Later on we produced a weekly video streaming “podcast” with news, weather and a little humour for the local area of Basildon. We used a single webcam and took several “takes” of each scene to produce a multi camera edit, with presenters sitting on our sofa.


The First Radio Station for Basildon

I was head of the IT team at Eastgate FM, the first legal FM radio station for Basildon since Radio Basildon had closed fourteen years before.

It broadcast for 28 days, 24 hours a day, and back in ’99 there was no easy way of automating the broadcast, so the studio was also live constantly during this 28 day period.

I experimented with providing the best possible live streaming of the broadcast online, especially since we had such a low powered FM transmitter. We only had a modem (45kbps max) connection to the Internet as broadband was unavailable. I set up an external server which took a single high quality stream from our shaky Internet connection and rebroadcast it to our online listeners.

I presented for at least 15 hours on air, including preparing and presenting the news and travel, voice over work for promos and adverts, and five three hour night time shifts, filling in for other presenters.


Essex Broadband

Essex Broadband provided wireless Internet service throughout most areas of Basildon in Essex. We offered a service better than BT was providing at the time to home customers. As ADSL and Cable technology became cheaper, wireless service wasn’t necessary any more, so I closed the service in late 2005.


Basildon College

I studied two courses over a year, CompTIA A+ and an NVQ in Computer Repair.


Computer Repair to Network Administrator

I generally freelanced during this time, repairing home computers at first, but I progressed quickly into setting up larger office computer and telephone networks and maintaining them for many companies.


Gateway 97.8 FM

I was the head of IT when the station was transformed from an Internet only station to the first full time licensed FM radio station for Basildon in 29 years since the original Radio Basildon closed.

I set up studios and trained new presenters in how to operate the equipment, set up outside broadcast equipment, edited and voiced promo’s, read the news, operated the desk for certain presenters and was on call for breakdowns 24 hours a day.

Bob Le-Roi has a very interesting page showing the early development of the radio station. There is also a good description of the station here including my name as a presenter.

More information on Gateway 97.8 on my Media page.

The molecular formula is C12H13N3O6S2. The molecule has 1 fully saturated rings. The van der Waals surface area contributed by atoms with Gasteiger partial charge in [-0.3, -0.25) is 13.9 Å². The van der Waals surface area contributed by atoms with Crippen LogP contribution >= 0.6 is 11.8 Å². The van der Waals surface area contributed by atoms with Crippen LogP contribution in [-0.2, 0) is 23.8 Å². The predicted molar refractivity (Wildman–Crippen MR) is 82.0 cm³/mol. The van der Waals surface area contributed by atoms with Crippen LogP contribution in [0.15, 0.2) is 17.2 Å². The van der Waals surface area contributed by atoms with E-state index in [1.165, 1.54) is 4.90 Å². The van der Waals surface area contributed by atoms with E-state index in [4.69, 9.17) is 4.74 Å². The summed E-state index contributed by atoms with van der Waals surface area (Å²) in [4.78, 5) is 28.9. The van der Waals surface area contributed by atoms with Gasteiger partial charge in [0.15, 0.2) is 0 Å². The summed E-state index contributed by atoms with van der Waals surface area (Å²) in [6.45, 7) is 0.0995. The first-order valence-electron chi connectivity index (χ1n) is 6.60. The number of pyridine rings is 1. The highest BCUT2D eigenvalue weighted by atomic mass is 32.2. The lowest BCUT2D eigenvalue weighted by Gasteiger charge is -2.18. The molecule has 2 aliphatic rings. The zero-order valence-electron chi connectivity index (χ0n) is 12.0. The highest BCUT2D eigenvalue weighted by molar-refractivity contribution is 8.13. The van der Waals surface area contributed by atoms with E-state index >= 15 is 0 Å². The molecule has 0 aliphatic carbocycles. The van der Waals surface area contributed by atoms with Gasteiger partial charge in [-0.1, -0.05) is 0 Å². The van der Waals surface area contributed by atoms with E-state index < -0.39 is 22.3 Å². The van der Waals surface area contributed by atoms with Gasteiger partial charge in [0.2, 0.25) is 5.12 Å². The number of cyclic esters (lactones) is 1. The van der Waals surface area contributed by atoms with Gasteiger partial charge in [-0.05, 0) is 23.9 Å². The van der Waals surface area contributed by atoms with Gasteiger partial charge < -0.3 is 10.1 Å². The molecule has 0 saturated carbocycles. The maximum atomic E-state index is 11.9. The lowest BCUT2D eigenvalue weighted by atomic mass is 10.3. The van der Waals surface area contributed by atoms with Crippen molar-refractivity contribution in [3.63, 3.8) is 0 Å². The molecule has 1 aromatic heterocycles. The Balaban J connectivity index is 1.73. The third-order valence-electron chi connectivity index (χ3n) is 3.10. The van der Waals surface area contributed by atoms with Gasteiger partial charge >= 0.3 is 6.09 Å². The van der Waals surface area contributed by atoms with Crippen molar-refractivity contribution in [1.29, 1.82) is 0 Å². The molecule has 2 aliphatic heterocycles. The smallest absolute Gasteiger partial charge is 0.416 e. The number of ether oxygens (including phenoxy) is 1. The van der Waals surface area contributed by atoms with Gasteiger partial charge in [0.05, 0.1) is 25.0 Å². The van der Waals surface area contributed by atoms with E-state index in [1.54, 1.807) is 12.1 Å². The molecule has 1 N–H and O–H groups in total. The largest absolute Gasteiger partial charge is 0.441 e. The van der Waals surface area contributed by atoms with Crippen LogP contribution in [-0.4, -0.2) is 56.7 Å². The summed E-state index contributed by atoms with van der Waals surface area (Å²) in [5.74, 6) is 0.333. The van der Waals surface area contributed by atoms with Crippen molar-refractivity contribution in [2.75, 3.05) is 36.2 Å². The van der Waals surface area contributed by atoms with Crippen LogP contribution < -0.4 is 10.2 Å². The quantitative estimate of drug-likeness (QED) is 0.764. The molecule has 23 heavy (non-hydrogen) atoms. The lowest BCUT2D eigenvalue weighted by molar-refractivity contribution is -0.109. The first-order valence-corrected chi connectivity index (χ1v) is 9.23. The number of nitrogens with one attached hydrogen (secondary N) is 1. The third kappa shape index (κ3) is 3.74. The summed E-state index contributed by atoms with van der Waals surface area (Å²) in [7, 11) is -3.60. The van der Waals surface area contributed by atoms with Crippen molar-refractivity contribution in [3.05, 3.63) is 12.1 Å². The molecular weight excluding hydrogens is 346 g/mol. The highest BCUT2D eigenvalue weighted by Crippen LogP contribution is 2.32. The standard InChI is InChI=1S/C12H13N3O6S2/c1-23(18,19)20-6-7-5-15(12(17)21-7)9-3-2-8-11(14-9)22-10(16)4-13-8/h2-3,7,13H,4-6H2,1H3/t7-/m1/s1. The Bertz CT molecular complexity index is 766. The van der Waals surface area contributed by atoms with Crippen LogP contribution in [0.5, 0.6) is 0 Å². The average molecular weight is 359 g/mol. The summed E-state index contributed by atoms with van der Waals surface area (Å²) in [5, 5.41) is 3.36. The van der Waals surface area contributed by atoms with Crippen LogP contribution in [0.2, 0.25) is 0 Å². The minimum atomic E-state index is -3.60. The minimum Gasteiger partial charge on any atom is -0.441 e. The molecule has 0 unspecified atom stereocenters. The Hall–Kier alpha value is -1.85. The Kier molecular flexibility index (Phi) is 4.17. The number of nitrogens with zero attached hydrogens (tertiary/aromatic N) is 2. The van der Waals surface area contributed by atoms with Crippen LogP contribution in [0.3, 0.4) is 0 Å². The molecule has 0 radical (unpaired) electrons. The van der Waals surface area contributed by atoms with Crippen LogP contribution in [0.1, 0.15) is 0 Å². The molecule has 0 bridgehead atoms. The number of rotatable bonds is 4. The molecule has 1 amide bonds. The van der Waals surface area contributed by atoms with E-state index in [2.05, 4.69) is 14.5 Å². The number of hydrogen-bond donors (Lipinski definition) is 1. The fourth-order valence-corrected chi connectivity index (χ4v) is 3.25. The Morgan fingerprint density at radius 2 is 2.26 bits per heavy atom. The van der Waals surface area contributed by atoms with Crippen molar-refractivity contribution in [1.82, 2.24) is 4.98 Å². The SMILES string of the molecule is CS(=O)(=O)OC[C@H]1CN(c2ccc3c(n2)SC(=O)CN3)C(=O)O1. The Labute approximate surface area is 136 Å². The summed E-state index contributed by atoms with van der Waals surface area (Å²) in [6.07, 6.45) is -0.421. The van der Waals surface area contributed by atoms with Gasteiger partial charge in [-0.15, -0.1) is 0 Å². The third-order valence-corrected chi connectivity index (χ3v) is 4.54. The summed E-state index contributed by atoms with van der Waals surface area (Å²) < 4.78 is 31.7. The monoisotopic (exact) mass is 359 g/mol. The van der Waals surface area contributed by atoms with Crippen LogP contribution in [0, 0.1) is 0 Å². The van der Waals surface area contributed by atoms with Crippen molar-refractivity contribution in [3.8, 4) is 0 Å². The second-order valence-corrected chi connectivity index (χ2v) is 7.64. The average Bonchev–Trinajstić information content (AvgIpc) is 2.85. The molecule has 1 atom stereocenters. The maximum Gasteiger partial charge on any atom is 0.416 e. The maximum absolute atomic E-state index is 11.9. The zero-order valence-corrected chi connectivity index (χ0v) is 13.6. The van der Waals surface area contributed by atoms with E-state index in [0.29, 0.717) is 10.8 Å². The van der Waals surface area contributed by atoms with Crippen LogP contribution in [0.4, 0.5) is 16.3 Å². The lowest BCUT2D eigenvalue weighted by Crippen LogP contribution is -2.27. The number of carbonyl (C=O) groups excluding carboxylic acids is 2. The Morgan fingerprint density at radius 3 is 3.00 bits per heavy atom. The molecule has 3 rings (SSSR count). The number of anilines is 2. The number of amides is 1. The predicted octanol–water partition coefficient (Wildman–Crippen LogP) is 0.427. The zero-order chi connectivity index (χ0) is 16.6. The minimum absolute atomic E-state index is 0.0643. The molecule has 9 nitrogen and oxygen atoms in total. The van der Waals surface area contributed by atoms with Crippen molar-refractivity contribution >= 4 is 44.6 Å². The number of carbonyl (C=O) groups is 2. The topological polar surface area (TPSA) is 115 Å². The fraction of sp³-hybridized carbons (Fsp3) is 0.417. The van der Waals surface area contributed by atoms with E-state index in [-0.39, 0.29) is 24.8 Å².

Webcam Models!

I ran technical support for several adult websites, including Glamour Stars Live, which is a live model webcam website. This involved editing video, configuring equipment, maintaining webcams and providing telephone support for the models.

Before every live broadcast I would call the model to make sure they were ready for their show, remote connect to their computer and test their Internet connection, then configure the webcam software to the highest quality that their computer and Internet connection could sustain. As the members could chat to the model in a live chat room, that also needed moderating.

I saw a lot of naked models over those two years. At least five a day for at least 600 days in a row. Blimey! That’s 3000 models, or 6000 breasts! After a while the novelty does wear off.



Via Wire

I worked with Via Wire Ltd as their head of support, answering inbound calls from customers requiring technical support and visiting businesses to maintain and fix issues on-site.

I helped set up various outdoor events for Silverstone Auctions. During this time I was an on-site engineer for outdoor events at Car Fest South 2016, Blenheim Palace Classic and Supercar Show 2016 and the 2016 Classic Race Aarhus, Denmark. My task during these events was to set up and maintain a computer network and wifi network with up to fifteen telephones for auctioneers and live webcasting direct to their website and various live car auction websites. At Blenheim Palace I was tasked with the set up of a wifi network for the whole event, allowing hundreds of visitors access to the Internet including PDQ (Credit Card) machines for event vendors.